where $$K(x_i, x_j)$$ is any valid Mercer Kernel. That is, we can apply the kernel trick here to be able to separate our data better, even if it is not linearly separable (in its ambient/original dimensional space).

## Coding Examples

Let’s look at a linearly separable case first. For this, am working with some toy data generared as follows:

• $$X_{neg} \sim \mathcal{N}([-5, -5], 5*I_2)$$ and correspond to negative labels (-1)
• $$X_{pos} \sim \mathcal{N}([5, 5], 5*I_2)$$ and correspond to positive labels (+1) Then, I use libsvm (an existing implementation of SVMs)to fit an SVM to these data and highlight our supporting vectors (SVs).
Finally, I vary the value of the hyperparameter $$C$$ and plot the different decision boundaries achieved, as well as the number of SVs by C vals (in log scale).
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import numpy as np
import matplotlib.pyplot as plt
import scipy.io as io
import libsvm
from libsvm.svmutil import *
from scipy.stats import multivariate_normal
from sklearn.model_selection import train_test_split

%matplotlib inline

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#gen data
X_neg = multivariate_normal.rvs(mean=[-5, -5], cov=(5*np.eye(2)), \
size=50, random_state=np.random.seed(0))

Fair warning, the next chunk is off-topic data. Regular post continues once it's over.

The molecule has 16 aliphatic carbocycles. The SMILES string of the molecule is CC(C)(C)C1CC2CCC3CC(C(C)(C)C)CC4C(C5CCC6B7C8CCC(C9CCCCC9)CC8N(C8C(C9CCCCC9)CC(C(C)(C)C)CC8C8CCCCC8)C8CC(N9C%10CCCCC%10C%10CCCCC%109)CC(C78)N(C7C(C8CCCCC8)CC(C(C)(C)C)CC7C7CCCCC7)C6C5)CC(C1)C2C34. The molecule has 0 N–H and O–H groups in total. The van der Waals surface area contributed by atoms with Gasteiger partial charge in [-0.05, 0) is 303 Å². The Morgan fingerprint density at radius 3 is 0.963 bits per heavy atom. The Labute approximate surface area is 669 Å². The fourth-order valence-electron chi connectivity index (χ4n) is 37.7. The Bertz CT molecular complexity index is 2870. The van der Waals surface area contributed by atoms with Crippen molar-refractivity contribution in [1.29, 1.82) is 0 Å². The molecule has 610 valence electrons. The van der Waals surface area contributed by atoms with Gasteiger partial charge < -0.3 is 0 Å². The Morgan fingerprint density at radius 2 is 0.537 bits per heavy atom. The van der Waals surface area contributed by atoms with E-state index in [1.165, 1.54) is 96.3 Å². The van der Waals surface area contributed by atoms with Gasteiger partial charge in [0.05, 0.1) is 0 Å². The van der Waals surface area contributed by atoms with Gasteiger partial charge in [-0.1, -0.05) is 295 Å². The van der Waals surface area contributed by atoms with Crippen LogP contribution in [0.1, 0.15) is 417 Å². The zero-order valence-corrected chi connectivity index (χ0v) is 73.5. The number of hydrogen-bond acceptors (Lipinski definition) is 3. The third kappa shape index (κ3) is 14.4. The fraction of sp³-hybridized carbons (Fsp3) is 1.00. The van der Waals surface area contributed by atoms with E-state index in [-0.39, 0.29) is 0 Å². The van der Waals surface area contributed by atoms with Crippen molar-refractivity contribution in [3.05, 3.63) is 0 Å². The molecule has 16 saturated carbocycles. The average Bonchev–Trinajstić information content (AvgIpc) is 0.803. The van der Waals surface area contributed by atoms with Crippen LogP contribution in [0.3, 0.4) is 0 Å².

X_pos = multivariate_normal.rvs(mean=[5, 5], cov=(5*np.eye(2)), \
size=50, random_state=np.random.seed(0))

X = np.concatenate([X_neg, X_pos], axis=0)
neg_labels = np.repeat(-1, 50)
pos_labels = np.repeat(1, 50)
Y = np.concatenate([neg_labels, pos_labels], axis=0)

#set up our SVM problem and train
prob = svm_problem(Y, X)
options = svm_parameter('-s 0 -t 0') #linear kernel, C type
model = svm_train(prob, options)

#Compute the slope and intercept of the separating line/hyperplanee
w = np.matmul(X[np.array(model.get_sv_indices()) - 1].T, model.get_sv_coef())
b = -model.rho.contents.value

#report slope and intercept vals
print('*'*40)
print('Slope of the hyperplane is :')
print(w)
print('Intercept of hyperplane is:')
print(b)
print('*'*40)

# Draw the scatter plot, the decision boundary line, and mark the support vectors.
plt.figure(figsize=(5,5))
for i in model.get_sv_indices():
plt.scatter(X[i - 1], X[i - 1], color='red', s=100)
plt.scatter(X[:50, 0], X[:50, 1], color='green', label='negative samples')
plt.scatter(X[50:, 0], X[50:, 1], color='blue', label='positive samples')
plt.plot([-10, 10], [-(-10 * w + b) / w, -(10 * w + b) / w], color='black', \
linewidth=2, label='hyperplane')
plt.xlim([-13, 13])
plt.ylim([-13, 13])
plt.title('Scatter of Data with SVs and Separating Hyperplane', fontsize=12)
plt.xlabel('X', fontsize=12)
plt.ylabel('X', fontsize=12)
plt.legend(loc='upper left', fontsize=9)

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*****************************************
optimization finished, #iter = 10

Slope of the hyperplane is :
[[0.36172799]
[0.22875099]]
Intercept of hyperplane is:
-0.22133232278883996
****************************************
nu = 0.001832
obj = -0.091576, rho = 0.221332
nSV = 3, nBSV = 0